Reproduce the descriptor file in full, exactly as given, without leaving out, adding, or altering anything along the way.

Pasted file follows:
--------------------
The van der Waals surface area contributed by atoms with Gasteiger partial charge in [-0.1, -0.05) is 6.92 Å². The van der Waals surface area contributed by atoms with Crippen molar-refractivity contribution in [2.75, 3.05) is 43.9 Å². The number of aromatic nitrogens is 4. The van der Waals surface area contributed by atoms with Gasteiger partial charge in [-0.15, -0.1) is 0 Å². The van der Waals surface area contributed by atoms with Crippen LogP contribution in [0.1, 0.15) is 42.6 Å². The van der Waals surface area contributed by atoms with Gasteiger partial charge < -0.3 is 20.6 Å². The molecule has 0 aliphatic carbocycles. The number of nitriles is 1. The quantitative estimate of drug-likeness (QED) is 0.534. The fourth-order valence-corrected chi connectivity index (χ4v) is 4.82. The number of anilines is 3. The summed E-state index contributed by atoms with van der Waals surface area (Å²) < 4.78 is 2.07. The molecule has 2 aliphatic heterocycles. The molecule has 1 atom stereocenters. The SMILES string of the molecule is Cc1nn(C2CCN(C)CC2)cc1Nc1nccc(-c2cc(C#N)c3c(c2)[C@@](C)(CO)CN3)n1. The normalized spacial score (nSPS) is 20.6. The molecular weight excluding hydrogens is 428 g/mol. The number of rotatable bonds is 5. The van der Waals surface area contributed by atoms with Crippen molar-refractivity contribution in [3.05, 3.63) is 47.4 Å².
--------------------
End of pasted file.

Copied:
The van der Waals surface area contributed by atoms with Gasteiger partial charge in [-0.1, -0.05) is 6.92 Å². The van der Waals surface area contributed by atoms with Crippen molar-refractivity contribution in [2.75, 3.05) is 43.9 Å². The number of aromatic nitrogens is 4. The van der Waals surface area contributed by atoms with Gasteiger partial charge in [-0.15, -0.1) is 0 Å². The van der Waals surface area contributed by atoms with Crippen LogP contribution in [0.1, 0.15) is 42.6 Å². The van der Waals surface area contributed by atoms with Gasteiger partial charge < -0.3 is 20.6 Å². The molecule has 0 aliphatic carbocycles. The number of nitriles is 1. The quantitative estimate of drug-likeness (QED) is 0.534. The fourth-order valence-corrected chi connectivity index (χ4v) is 4.82. The number of anilines is 3. The summed E-state index contributed by atoms with van der Waals surface area (Å²) < 4.78 is 2.07. The molecule has 2 aliphatic heterocycles. The molecule has 1 atom stereocenters. The SMILES string of the molecule is Cc1nn(C2CCN(C)CC2)cc1Nc1nccc(-c2cc(C#N)c3c(c2)[C@@](C)(CO)CN3)n1. The normalized spacial score (nSPS) is 20.6. The molecular weight excluding hydrogens is 428 g/mol. The number of rotatable bonds is 5. The van der Waals surface area contributed by atoms with Crippen molar-refractivity contribution in [3.05, 3.63) is 47.4 Å².